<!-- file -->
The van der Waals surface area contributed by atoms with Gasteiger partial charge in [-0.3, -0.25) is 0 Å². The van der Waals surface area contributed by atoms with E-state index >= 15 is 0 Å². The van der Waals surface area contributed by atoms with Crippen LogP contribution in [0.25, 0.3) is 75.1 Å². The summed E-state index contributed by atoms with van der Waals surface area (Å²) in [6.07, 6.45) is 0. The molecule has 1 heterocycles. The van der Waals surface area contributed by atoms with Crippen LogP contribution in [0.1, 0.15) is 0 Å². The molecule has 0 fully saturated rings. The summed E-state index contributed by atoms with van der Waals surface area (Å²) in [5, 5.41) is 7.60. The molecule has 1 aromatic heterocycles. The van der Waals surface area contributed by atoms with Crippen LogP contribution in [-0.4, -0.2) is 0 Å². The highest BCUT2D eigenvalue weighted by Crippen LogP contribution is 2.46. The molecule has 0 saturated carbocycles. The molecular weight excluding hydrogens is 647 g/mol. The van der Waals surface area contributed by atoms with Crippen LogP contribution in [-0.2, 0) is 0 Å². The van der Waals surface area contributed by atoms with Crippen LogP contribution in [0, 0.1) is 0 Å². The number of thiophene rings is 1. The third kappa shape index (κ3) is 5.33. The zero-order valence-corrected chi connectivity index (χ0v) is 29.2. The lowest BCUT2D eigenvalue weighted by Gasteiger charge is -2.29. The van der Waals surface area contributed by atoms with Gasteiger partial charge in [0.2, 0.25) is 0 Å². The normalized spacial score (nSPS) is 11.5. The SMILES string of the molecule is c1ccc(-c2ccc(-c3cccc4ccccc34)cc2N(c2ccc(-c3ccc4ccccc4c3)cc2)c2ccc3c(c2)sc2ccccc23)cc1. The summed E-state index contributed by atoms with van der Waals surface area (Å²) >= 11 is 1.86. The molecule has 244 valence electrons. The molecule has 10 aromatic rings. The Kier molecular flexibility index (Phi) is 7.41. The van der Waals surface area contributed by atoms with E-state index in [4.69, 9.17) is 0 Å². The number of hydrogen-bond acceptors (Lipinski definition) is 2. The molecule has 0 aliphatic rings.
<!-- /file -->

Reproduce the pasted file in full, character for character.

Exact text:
The van der Waals surface area contributed by atoms with Gasteiger partial charge in [-0.3, -0.25) is 0 Å². The van der Waals surface area contributed by atoms with E-state index >= 15 is 0 Å². The van der Waals surface area contributed by atoms with Crippen LogP contribution in [0.25, 0.3) is 75.1 Å². The summed E-state index contributed by atoms with van der Waals surface area (Å²) in [6.07, 6.45) is 0. The molecule has 1 heterocycles. The van der Waals surface area contributed by atoms with Crippen LogP contribution in [0.1, 0.15) is 0 Å². The molecule has 0 fully saturated rings. The summed E-state index contributed by atoms with van der Waals surface area (Å²) in [5, 5.41) is 7.60. The molecule has 1 aromatic heterocycles. The van der Waals surface area contributed by atoms with Crippen LogP contribution in [-0.4, -0.2) is 0 Å². The highest BCUT2D eigenvalue weighted by Crippen LogP contribution is 2.46. The molecule has 0 saturated carbocycles. The molecular weight excluding hydrogens is 647 g/mol. The van der Waals surface area contributed by atoms with Crippen LogP contribution in [-0.2, 0) is 0 Å². The van der Waals surface area contributed by atoms with Crippen LogP contribution in [0, 0.1) is 0 Å². The number of thiophene rings is 1. The third kappa shape index (κ3) is 5.33. The zero-order valence-corrected chi connectivity index (χ0v) is 29.2. The lowest BCUT2D eigenvalue weighted by Gasteiger charge is -2.29. The van der Waals surface area contributed by atoms with Gasteiger partial charge in [0.2, 0.25) is 0 Å². The normalized spacial score (nSPS) is 11.5. The SMILES string of the molecule is c1ccc(-c2ccc(-c3cccc4ccccc34)cc2N(c2ccc(-c3ccc4ccccc4c3)cc2)c2ccc3c(c2)sc2ccccc23)cc1. The summed E-state index contributed by atoms with van der Waals surface area (Å²) >= 11 is 1.86. The molecule has 244 valence electrons. The molecule has 10 aromatic rings. The Kier molecular flexibility index (Phi) is 7.41. The van der Waals surface area contributed by atoms with E-state index in [4.69, 9.17) is 0 Å². The number of hydrogen-bond acceptors (Lipinski definition) is 2. The molecule has 0 aliphatic rings.